Carl's Tech Tip #4: The Electrical System

The 308 Electrical System

Today, we are going to discuss the 308 electrical system, with particular reference to the fuse box. This is a most misunderstood part of the car and can be responsible for some of the more common electrical gremlins that we all seem to experience from time to time. Luckily, it's pretty simple to check out and doesn't take long.

Sometimes, you hear people explain that unreliable electrics is merely another idiosyncrasy from the 1970's Ferraris. However, the cars electrics seemed to perform well when they were new, so why shouldn't they now? The loom is constructed of reasonable gauge wire and certainly on a fibreglass car, there are numerous earthing points. The connections and relays are manufactured by Bosch who has manufactured high quality vehicle electrical systems for many years. So what is the problem when your cooling fans run slow, or the windows go down half way?

It appears that the main problem with the electrics is the fuse box and the connections in the loom. Unfortunately, Ferrari chose to use a fuse box of indifferent quality at best! We touched on this lightly in article number 4 regarding the cooling system. The biggest problem is the brass contacts that clamp the fuse. This is because they are riveted to the terminal strip and over time the rivets work loose and make a poor or non-existent connection. The easiest was to fix this is to remove both fuse boxes and check the resistance across the block. It should be zero.

Wriggle the terminal clamps for the fuses and make sure they are tight. I clamped the rivets tight (all mine were loose) then cleaned them with a fibreglass contact cleaning pen and finally soldered each rivet to the terminal block. The fuse box that carries the highest current (such as the cooling fans and headlights) usually suffers the most. Don't forget to check the spade connections that push on to the terminal strips. There is the connection on the fuse block itself, but remember the bare copper wire is only crimped on to the spade terminal. You can solder this connection for a permanent fix.

These circuits are easy to test. Even if you don't have access to a multimeter you can simply bypass each circuit with a short length of wire with a small alligator clip on each end. You can also run the wiring directly from the fuse box to the circuit eg. the headlights to see if they are brighter. If so, then you have a problem in the wiring from the fuse box to the lights. Don't forget to check the relay connections too. Removing the relays and re-inserting them a few times easily cleans the connections. Finally, make sure the battery has a clean connection to its leads. Again the battery, like some of the earthing points sits in an area that is susceptible to moisture so make sure the terminals are clean.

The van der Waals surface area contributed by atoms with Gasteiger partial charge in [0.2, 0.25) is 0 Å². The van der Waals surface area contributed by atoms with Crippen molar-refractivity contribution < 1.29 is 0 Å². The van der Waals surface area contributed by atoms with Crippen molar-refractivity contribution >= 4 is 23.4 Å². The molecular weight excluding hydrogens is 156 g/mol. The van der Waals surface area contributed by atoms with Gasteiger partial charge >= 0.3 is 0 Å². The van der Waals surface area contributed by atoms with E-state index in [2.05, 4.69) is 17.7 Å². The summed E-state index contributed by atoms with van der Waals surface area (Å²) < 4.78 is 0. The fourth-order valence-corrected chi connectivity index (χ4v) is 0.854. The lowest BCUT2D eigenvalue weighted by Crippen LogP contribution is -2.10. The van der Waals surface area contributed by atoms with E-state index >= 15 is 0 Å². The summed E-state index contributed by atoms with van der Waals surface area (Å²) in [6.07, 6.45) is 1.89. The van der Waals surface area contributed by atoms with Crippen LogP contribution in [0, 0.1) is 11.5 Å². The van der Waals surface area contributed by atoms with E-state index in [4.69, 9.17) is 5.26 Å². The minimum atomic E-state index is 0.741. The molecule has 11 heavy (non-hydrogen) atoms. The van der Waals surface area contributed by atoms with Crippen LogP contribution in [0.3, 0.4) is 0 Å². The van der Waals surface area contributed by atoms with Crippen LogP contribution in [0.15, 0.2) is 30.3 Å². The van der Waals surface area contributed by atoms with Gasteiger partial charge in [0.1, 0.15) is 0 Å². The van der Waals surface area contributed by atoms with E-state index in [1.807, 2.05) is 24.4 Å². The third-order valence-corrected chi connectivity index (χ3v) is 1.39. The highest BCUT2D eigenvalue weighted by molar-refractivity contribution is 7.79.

Notice above the two fuse boxes there are some earthing points to the cross member below the windscreen. Make sure these terminals are tight. You may wish to remove them and clean the contact area. Remember that again the spade terminals are crimped on to the wire so soldering is the best cure here. About 10 centimetres behind the headlight motors (on the left and right upper chassis rail) is an earthing point for all the electrical circuits in the front of the car. This unfortunately is open to the elements being close to the front suspension so make sure the connections are good here. Notice how the wiring loom has the plastic "snap" connections. In theory there is nothing wrong with these however Ferrari saw fit to use non weather resistant versions. Over time the ingress of water and dirt will corrode the brass spade terminals, making a low resistance connection impossible. This is particularly important for the cooling fans and the electric windows as they both draw high current. The connections for the windows can sometimes be accessible through the loudspeaker hole in the door.

On my car, I removed all these snap connections entirely. I preferred to have the wiring loom in one piece to reduce the resistance as much as possible. I soldered the wires together and covered the joints with two layers of heatshrink. (Heatshrink is an insulating conduit that shrinks to the diameter of the wire when heated forming a weather tight seal. It's available from Dick Smith).

After cleaning the electrical connections the best way to keep your electrics operational is to use the car often. Sitting in a garage rotting doesn't do the electrical system (or the car) any good at all.

Good Luck, Carl.


Tech Tip #1: General Remarks on Maintenance

Tech Tip #2: The Brake System

Tech Tip #3: The Cooling System

Tech Tip #5: Carburettor Synchronisation

Tech Tip #6: Water Pump

Tech Tip #7: Suspension

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